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Developing herbicide tolerance in dry bean

For dry edible beans, the herbicide imazethapyr is generally utilized to control broadleaf weeds. Although dry beans have a good tolerance to this herbicide, a major disadvantage is a narrow margin of crop safety which can result in crop injury and reduced yield. Imidazolinone resistant cultivars have been developed for several crops, including wheat, canola, sunflower and lentils and marketed in Western Canada , and this project is focused on developing tolerance in dry bean.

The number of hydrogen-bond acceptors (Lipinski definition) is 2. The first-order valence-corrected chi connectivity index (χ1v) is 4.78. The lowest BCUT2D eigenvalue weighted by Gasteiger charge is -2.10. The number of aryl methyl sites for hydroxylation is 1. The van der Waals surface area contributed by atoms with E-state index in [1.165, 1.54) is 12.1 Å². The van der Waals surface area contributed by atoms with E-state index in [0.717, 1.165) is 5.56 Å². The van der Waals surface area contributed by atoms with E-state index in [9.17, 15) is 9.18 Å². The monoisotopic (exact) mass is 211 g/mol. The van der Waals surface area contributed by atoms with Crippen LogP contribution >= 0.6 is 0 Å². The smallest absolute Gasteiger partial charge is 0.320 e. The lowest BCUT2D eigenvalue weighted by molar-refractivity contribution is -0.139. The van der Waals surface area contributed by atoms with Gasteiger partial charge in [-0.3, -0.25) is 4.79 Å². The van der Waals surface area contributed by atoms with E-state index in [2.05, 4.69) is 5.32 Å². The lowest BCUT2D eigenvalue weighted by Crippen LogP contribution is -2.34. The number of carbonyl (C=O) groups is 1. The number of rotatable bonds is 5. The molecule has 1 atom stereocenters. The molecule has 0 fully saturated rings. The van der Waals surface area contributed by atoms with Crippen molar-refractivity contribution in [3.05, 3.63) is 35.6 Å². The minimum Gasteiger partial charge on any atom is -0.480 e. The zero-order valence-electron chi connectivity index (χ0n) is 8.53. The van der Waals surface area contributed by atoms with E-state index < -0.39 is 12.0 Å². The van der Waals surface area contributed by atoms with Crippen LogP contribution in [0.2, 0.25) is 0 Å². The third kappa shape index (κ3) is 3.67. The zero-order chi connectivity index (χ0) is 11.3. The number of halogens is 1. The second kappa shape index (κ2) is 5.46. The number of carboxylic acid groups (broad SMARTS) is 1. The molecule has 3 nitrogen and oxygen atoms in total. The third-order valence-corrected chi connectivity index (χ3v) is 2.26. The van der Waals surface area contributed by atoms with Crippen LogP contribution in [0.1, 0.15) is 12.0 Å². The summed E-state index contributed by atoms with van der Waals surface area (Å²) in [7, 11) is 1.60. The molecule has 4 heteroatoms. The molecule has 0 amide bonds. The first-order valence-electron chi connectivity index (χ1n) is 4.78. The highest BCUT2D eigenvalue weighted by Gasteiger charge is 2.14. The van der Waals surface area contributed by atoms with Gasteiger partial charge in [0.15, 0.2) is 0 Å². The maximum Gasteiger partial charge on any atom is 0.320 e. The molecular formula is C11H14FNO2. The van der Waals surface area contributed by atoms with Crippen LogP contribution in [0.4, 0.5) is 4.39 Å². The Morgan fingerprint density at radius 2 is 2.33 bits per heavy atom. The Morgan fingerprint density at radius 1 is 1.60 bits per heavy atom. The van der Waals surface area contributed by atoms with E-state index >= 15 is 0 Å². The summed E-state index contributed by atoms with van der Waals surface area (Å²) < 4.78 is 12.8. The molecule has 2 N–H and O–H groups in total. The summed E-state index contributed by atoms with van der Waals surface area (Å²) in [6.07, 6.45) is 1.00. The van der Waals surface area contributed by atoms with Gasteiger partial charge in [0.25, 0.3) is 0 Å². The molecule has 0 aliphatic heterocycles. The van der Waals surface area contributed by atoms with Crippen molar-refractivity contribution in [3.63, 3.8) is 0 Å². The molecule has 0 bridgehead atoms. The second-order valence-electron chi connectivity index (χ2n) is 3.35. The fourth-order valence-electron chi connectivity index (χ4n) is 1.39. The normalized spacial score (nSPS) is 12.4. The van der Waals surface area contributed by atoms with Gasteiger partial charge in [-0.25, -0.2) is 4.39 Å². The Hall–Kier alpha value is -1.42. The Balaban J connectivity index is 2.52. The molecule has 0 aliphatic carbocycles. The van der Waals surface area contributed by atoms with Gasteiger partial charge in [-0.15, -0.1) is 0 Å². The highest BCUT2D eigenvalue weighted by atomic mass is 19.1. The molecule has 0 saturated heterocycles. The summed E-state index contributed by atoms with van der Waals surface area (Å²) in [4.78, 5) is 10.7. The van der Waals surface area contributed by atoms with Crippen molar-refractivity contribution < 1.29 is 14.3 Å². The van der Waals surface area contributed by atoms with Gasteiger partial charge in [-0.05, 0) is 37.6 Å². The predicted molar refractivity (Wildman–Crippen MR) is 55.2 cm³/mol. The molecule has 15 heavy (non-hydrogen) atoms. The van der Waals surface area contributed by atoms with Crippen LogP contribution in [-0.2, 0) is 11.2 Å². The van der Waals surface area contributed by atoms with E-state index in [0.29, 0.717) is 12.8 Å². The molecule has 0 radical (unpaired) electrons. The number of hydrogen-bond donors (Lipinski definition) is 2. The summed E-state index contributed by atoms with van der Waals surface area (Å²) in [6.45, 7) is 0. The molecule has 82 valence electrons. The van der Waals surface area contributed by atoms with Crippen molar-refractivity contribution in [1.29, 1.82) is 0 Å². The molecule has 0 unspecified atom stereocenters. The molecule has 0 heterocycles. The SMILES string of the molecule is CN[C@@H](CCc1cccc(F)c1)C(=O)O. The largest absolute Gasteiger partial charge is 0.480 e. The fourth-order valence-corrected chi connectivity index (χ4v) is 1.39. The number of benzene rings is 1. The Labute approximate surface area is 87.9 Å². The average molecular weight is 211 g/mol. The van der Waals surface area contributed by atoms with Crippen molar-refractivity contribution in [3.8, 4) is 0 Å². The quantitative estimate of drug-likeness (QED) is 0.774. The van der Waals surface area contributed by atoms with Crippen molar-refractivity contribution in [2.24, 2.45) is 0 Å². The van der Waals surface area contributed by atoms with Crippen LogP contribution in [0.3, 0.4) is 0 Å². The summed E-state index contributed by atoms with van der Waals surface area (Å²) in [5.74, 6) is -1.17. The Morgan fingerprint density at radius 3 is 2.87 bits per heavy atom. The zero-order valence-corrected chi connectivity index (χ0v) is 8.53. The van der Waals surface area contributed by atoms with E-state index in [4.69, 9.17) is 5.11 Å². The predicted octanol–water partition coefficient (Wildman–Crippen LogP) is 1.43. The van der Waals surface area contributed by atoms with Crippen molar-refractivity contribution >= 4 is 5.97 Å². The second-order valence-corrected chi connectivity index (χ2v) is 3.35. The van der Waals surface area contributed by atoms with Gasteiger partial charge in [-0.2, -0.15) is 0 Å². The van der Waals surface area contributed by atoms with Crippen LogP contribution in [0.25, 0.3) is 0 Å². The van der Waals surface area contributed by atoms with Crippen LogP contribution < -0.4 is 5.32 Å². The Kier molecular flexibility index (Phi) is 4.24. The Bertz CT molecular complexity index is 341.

Work within this project includes conventional plant breeding, advancing material to a true breeding condition and extensive testing for yield, maturity, plant architecture, disease resistance, canning suitability, and seed coat colour. In addition, the work includes the development of bean germplasm that doesn’t darken after harvesting as darkening reduces the commercial value of light coloured beans like cranberry and pinto beans.

Theme: Genetic Improvement
Project Title: Developing herbicide tolerance in dry bean
Funding partners: Manitoba Pulse and Soybean Growers, Ontario Bean Growers and Agriculture and Agri‐Food Canada
Research Team: Dr. Frederic Marsolais – AAFC London; Dr. Peter Pauls – U of Guelph; Dr. Lining Tian – AAFC London

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